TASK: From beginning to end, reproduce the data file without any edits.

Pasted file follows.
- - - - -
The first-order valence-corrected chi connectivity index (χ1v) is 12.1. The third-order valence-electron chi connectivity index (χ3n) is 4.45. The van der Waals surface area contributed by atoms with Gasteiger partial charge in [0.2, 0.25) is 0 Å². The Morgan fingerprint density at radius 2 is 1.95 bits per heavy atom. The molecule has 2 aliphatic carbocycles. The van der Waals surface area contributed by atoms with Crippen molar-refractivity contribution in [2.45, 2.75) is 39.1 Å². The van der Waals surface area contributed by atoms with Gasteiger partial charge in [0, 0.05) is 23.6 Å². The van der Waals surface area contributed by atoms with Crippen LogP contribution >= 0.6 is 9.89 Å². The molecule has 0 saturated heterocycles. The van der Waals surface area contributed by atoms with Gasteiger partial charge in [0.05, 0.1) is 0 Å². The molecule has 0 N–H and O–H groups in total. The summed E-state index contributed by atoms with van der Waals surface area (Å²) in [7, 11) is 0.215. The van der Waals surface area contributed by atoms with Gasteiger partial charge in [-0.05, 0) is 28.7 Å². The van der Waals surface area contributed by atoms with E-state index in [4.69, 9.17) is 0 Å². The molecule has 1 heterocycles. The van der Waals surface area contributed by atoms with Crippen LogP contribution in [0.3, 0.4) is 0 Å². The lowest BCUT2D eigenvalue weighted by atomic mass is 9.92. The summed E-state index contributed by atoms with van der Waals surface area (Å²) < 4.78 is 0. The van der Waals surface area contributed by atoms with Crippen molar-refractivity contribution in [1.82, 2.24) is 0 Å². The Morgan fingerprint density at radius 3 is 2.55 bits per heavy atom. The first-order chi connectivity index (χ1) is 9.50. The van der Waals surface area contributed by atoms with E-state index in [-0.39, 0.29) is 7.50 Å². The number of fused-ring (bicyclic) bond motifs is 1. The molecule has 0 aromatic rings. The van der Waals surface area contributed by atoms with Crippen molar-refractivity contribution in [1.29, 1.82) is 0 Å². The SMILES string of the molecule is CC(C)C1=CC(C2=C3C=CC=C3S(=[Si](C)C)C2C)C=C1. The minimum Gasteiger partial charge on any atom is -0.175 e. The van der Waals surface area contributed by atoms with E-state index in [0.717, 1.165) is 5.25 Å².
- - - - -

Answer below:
The first-order valence-corrected chi connectivity index (χ1v) is 12.1. The third-order valence-electron chi connectivity index (χ3n) is 4.45. The van der Waals surface area contributed by atoms with Gasteiger partial charge in [0.2, 0.25) is 0 Å². The Morgan fingerprint density at radius 2 is 1.95 bits per heavy atom. The molecule has 2 aliphatic carbocycles. The van der Waals surface area contributed by atoms with Crippen molar-refractivity contribution in [2.45, 2.75) is 39.1 Å². The van der Waals surface area contributed by atoms with Gasteiger partial charge in [0, 0.05) is 23.6 Å². The van der Waals surface area contributed by atoms with Crippen LogP contribution >= 0.6 is 9.89 Å². The molecule has 0 saturated heterocycles. The van der Waals surface area contributed by atoms with Gasteiger partial charge in [0.05, 0.1) is 0 Å². The molecule has 0 N–H and O–H groups in total. The summed E-state index contributed by atoms with van der Waals surface area (Å²) in [7, 11) is 0.215. The van der Waals surface area contributed by atoms with Gasteiger partial charge in [-0.05, 0) is 28.7 Å². The van der Waals surface area contributed by atoms with E-state index in [4.69, 9.17) is 0 Å². The molecule has 1 heterocycles. The van der Waals surface area contributed by atoms with Crippen LogP contribution in [0.3, 0.4) is 0 Å². The lowest BCUT2D eigenvalue weighted by atomic mass is 9.92. The summed E-state index contributed by atoms with van der Waals surface area (Å²) < 4.78 is 0. The van der Waals surface area contributed by atoms with Crippen molar-refractivity contribution in [1.82, 2.24) is 0 Å². The Morgan fingerprint density at radius 3 is 2.55 bits per heavy atom. The first-order chi connectivity index (χ1) is 9.50. The van der Waals surface area contributed by atoms with E-state index in [-0.39, 0.29) is 7.50 Å². The number of fused-ring (bicyclic) bond motifs is 1. The molecule has 0 aromatic rings. The van der Waals surface area contributed by atoms with Crippen molar-refractivity contribution in [1.29, 1.82) is 0 Å². The SMILES string of the molecule is CC(C)C1=CC(C2=C3C=CC=C3S(=[Si](C)C)C2C)C=C1. The minimum Gasteiger partial charge on any atom is -0.175 e. The van der Waals surface area contributed by atoms with E-state index in [0.717, 1.165) is 5.25 Å².